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King Crimson - Red CD (album) cover


King Crimson


Eclectic Prog

4.55 | 3350 ratings

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Prog Reviewer
5 stars After the post-psychedelia of their groundbreaking debut, 1974's "Red" is surely the next best thing Crimson have produced in the long and varied career of their enigmatic leader Robert Fripp. Featuring John Wetton(bass) and Bill Bruford(drums) as the only two other core members of the group - but with contributions from several members past including David Cross(violin) - "Red" is a ultra-heavy, proto-metallic, operatic prog masterpiee that has more in common with the discordant soundscapes of Van Der Graaf Generator than with likes of Yes and Genesis. The eponymously-titled opening track features a crunching metal riff that souds like you've heard it a thousand times before, and that's because you have been hearing the likes of Metallica, Black Sabbath and Tool all mimicking the blistering guitar conjured up by Fripp. Compared to their aforementioned debut, and albums such as "In The Wake Of Poseidon" and "Lizard", "Red" does show some simlarities. The epic-yet-maudlin instrimental sections the band are famed for juxtapose almost perfectly with this new, streamlined, metallic incarnation of King Crimson, with this mixture beautifully evident on the yearning "Fallen Angel". "One More Red Nightmare" rocks things up a bit more, throwing a faint hint of boogie rock 'n' roll into the sonic blender and stylistically reminiscent of their early single 'Cat Food" which was released post "In The Court...". The one disappointment on "Red" is the indulgent "Providence", a track that forgoes melody in favour of eerie experimental noises, seemingly-random drum licks and lots of pointless noodling. However, the albums closing track, the superb "Starless"(a reworking of a track from their previous album" amps up the progress-o-meter to the hilt, throwing a violent jazz-rock workout into a dramatic twelve-minute- plus operatic epic that features achingly-beatiful vocals from Wetton. Despite their longevity, and the fact that Fripp has continued to make albums well into the 1990's, King Crimson's peak was from 1969 to 1982. During that period they produced a series of classic albums filled with Fripp's trademark flourishes that appealed to Progressive Rock fans AND fans of Indie, Metal and Jazz. Undoubtedly one the grouo's finest achievements, "Red" is a darkly-honed classic and a key album in the development of both metal and prog-metal that saw Fripp stripping down, vamping up and rocking down.... STEFAN TURNER, LONDON, 2009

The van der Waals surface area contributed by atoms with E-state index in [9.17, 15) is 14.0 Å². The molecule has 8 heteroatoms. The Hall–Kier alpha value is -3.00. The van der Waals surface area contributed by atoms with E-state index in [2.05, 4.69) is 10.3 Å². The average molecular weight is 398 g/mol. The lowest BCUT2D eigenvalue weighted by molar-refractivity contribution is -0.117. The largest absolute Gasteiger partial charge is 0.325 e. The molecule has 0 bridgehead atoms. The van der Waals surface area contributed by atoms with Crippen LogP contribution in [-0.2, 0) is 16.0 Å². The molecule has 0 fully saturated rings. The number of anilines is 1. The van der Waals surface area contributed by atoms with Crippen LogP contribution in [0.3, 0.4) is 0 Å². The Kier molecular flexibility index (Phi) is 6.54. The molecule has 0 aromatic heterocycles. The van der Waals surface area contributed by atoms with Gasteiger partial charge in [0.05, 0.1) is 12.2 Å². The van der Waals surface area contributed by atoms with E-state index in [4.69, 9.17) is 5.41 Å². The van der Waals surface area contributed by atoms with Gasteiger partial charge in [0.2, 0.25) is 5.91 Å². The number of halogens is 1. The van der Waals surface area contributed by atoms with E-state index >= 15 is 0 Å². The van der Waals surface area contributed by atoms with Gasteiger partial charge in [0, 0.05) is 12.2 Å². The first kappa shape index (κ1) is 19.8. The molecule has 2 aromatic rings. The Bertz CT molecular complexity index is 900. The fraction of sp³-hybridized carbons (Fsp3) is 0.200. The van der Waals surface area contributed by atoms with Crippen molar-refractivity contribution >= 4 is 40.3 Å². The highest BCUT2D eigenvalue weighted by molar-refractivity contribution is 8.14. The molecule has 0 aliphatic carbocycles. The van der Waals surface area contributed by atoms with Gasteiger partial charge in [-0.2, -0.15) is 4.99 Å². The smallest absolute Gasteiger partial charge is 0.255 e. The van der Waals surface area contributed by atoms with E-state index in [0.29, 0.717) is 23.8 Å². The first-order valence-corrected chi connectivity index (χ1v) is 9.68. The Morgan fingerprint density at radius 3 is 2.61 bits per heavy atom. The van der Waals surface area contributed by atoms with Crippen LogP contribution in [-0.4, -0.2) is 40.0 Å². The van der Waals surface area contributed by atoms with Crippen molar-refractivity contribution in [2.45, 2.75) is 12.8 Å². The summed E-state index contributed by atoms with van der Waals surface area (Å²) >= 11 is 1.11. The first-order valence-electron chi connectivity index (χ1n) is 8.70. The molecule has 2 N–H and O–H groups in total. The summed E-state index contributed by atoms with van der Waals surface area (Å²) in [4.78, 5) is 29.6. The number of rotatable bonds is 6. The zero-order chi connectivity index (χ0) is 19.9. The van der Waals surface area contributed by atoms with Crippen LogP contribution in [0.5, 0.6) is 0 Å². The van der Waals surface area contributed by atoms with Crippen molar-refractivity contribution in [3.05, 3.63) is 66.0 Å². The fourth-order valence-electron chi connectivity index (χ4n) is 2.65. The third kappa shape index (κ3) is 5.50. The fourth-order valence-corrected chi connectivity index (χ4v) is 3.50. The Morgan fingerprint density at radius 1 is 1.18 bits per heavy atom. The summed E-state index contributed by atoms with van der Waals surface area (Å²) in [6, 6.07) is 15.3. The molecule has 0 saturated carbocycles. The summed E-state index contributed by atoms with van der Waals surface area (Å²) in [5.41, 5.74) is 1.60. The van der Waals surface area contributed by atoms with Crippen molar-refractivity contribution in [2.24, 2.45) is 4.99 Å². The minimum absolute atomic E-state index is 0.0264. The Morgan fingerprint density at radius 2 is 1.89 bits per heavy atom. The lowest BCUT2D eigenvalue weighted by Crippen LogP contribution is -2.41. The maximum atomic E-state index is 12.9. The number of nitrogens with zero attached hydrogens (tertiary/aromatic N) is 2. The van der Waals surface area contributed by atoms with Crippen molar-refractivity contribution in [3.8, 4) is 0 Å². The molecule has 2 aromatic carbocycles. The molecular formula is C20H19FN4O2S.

stefro | 5/5 |


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